Indie Cover Spotlight: Elf Warrior #1

Going back to one of my favorite defunct indie publishers, Adventure Publications, I’ll be featuring covers from the short lived fantasy series, Elf Warrior, all this week.

ElfWarrior1

This black and white comic featured airbrushed artwork by Canadian artist Peter Hsu, and was published in 1987. Despite the title, Hsu apparently disliked elves, as he gleefully explained in ads for the book that he planned to kill, maim, and slaughter as many elves as possible within the pages of the series. Aside from that rather questionable approach, the book itself was your typical fantasy comic. Oh, with lots of nearly-naked women thrown in for good measure.

Electronic contact lenses, Terminator style

So a few years ago, I wrote a comic book based on the popular Terminator movies. One Iranian playing with a work of science fiction, if you will.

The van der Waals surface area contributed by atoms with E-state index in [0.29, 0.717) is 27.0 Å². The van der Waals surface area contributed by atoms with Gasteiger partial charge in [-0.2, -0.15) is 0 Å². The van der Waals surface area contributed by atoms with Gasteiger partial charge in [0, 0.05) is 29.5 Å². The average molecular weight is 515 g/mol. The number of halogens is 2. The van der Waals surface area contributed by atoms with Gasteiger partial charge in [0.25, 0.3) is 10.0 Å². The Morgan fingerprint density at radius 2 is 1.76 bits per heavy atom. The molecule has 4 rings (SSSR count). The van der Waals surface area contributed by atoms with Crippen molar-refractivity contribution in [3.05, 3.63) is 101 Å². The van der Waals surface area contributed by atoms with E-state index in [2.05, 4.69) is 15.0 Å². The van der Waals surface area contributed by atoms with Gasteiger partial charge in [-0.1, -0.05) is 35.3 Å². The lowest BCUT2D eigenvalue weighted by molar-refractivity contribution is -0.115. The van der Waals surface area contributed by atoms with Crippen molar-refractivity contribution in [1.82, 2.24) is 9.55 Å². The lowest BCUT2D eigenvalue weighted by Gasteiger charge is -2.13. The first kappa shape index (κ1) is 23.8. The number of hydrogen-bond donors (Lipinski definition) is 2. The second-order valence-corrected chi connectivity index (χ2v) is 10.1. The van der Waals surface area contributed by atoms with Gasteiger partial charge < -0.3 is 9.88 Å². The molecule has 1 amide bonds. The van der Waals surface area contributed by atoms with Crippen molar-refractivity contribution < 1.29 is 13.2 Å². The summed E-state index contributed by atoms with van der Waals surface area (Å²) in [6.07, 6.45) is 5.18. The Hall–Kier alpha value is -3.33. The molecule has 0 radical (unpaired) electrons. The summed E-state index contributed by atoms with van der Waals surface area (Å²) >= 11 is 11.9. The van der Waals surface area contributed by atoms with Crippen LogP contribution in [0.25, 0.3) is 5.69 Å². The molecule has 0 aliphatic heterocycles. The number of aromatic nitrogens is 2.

But here’s another Iranian tangentially related to Terminator, this time working in the field of actual science: Professor Babak Parviz of the University of Washington has developed a proof-of-concept contact lens that displays visual feedback right in front of the wearer’s eye.

lens

For a brief overview of his work, check out this short article on PopSci. But if you’d like to get a lot more in-depth and technical, read this rather lengthy article written by Mr. Parviz himself, over at the IEEE Spectrum website.

In the Terminator movies, Arnold Schwarzenegger’s character sees the world with data superimposed on his visual field—virtual captions that enhance the cyborg’s scan of a scene. In stories by the science fiction author Vernor Vinge, characters rely on electronic contact lenses, rather than smartphones or brain implants, for seamless access to information that appears right before their eyes.

These visions (if I may) might seem far-fetched, but a contact lens with simple built-in electronics is already within reach; in fact, my students and I are already producing such devices in small numbers in my laboratory at the University of Washington, in Seattle.

I love how the best and brightest scientists and engineers all seem to be inspired by works of science fiction.